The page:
Robert Louis Stevenson (incorrect in this instance) in The Silverado Squatters
This tablet placed by
the Club Women of Napa
County marks the site
of the cabin occupied in
Robert Louis Stevenson
and bride while he wrote
The Silverado Squatters.
"Doomed to know not Winter
only Spring, a being trod
the flowery April
blithely for a while
took his fill of music,
joy of thought and seeing
came and stayed and went
nor ever ceased to smile."
See In Memoriam F.A.S. for the source of the quote.
Also see the California landmarks page for additional pictures.
On Saturday I headed to Napa Valley to explore some sights related to Robert Louis Stevenson. The first stop was the Robert Louis Stevenson State Park, the site where he lived as detailed in The Silverado Squatters. The Toll House used to be where the picnic area is located.
Stevenson mentioned the wind quite a bit in his book, noting that the area below this ridge would escape the occasional gale. I noticed that the wind increased markedly as the day warmed up. The opening to the abandoned mine lies across a clearing and up a steep hill.
The scene of this little book is on a high mountain. There are, indeed, many higher; there are many of a nobler outline. It is no place of pilgrimage for the summary globe-trotter; but to one who lives upon its side, Mount Saint Helena soon becomes a centre of interest. It is the Mont Blanc of the California Coast Range, none of its near neighbours rising to one-half its altitude. It looks down on much green intricate country. ... Its naked peak stands nearly four thousand five hundred feet above the sea; its sides are fringed with forest; and the soil, where it is bare, glows warm with cinnabar.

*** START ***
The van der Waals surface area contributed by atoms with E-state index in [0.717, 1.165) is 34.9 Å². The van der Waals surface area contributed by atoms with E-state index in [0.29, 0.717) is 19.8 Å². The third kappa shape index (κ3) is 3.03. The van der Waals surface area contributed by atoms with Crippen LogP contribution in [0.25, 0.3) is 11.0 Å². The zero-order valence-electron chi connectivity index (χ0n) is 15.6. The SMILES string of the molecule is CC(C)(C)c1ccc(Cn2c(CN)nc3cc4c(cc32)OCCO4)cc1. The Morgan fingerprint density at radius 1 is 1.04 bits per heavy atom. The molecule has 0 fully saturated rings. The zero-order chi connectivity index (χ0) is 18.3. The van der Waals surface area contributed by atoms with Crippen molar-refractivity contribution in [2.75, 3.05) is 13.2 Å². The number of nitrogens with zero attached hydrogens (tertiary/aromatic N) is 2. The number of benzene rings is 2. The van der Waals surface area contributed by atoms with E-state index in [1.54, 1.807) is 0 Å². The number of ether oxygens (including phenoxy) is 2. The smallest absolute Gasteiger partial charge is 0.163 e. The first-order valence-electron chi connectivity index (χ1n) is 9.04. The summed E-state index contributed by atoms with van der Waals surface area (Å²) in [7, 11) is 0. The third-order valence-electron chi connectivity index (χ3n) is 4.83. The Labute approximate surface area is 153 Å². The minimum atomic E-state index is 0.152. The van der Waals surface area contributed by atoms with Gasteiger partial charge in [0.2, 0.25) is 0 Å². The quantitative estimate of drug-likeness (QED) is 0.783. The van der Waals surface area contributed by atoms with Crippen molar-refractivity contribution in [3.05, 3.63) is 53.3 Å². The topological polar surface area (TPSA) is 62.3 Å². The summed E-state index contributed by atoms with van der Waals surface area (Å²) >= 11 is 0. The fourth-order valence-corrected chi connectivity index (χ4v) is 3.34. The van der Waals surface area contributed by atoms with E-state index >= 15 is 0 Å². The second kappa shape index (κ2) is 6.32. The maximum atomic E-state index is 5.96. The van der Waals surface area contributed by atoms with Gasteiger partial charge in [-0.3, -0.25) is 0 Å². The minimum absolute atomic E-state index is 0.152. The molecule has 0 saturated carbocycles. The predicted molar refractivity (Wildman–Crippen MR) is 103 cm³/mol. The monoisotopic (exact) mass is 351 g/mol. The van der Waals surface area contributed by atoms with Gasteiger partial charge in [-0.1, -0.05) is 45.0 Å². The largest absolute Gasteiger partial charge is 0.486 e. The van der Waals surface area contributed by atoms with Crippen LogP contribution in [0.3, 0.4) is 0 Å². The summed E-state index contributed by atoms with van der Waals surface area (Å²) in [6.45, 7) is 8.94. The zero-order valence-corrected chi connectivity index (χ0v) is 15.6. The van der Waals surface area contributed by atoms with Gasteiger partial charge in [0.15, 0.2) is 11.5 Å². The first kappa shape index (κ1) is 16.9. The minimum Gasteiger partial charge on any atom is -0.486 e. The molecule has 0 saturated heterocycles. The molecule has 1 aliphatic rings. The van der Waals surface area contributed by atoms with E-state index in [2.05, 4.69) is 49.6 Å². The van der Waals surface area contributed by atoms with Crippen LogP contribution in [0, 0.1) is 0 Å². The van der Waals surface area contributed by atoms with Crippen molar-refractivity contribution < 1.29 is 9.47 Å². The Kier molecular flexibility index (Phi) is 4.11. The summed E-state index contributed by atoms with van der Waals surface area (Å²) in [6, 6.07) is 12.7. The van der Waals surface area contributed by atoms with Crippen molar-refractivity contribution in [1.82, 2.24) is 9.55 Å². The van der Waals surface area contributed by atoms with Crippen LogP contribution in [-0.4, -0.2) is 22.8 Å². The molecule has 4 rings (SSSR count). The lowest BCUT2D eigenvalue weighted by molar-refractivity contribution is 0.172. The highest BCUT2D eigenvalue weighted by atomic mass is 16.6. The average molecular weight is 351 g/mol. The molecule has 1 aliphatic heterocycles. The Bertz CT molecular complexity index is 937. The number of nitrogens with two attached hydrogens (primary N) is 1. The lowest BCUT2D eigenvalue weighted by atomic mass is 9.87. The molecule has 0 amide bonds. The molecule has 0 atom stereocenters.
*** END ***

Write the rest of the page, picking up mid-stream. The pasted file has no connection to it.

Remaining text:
And there was something satisfactory in the sight of that great mountain that enclosed us to the north: whether it stood, robed in sunshine, quaking to its topmost pinnacle with the heat and brightness of the day; or whether it set itself to weaving vapours, wisp after wisp growing, trembling, fleeting, and fading in the blue. ... She over-towered them [foothills] by two-thirds of her own stature. She excelled them by the boldness of her profile. Her great bald summit, clear of trees and pasture, a cairn of quartz and cinnabar, rejected kinship with the dark and shaggy wilderness of lesser hill-tops.
- (from the opening paragraph of The Silverado Squatters and the final paragraphs of Part I, Chapter 1)
I continued on the trail and hiked to the top of the north peak of Mt. Saint Helena, which provided spectacular views of Napa Valley and the surrounding area. The day had heated up quite a bit when I reached the top, so there is plenty of haze in this picture.
The change of view due to the heat is apparent when comparing the above picture and this one, taken 90 minutes earlier, from a couple of miles south and a thousand feet lower.
In The Silverado Squatters Stevenson describes a memorable scene of the valley covered by sea fog, the nearby lesser peaks looking like islands. It was, he said, "as though I had gone to bed the night before, safe in a nook of inland mountains, and had awakened in a bay upon the coast." For anyone that has seen such a roiling of fog in this area you can overlay that image on these peaks to the south.
More details on the hike can be found here. If you're in the area and want a short outing, I recommend the hike to the memorial and mine area. For anyone deciding to do the full hike, feel free to contact me for additional information that will help.
After the hike, I headed to St. Helena for a look at the Robert Louis Stevenson Silverado Museum. While not large, the museum has plenty of information on Stevenson's life and family, not restriced to his stay in the area. Many thanks to Dorothy Mackay-Collins for providing a wonderful tour of the exhibits. Thanks are also due to Ian Wolcott of The New Psalmanazar for clueing me in to the existence of the museum. For more information on Stevenson's time in California, see this page.
Afterwards there were other sights to see. Rumor has it Napa Valley has more to offer than just hiking and museums.
And perhaps the most curious feature of the whole matter is this: that we should have dwelt in this quiet corner of the mountains, with not a dozen neighbours, and yet struggled all the while, like desperate swimmers, in this sea of falsities and contradictions. Wherever a man is, there will be a lie.
- From The Silverado Squatters, after Stevenson helps in the jumping of a claim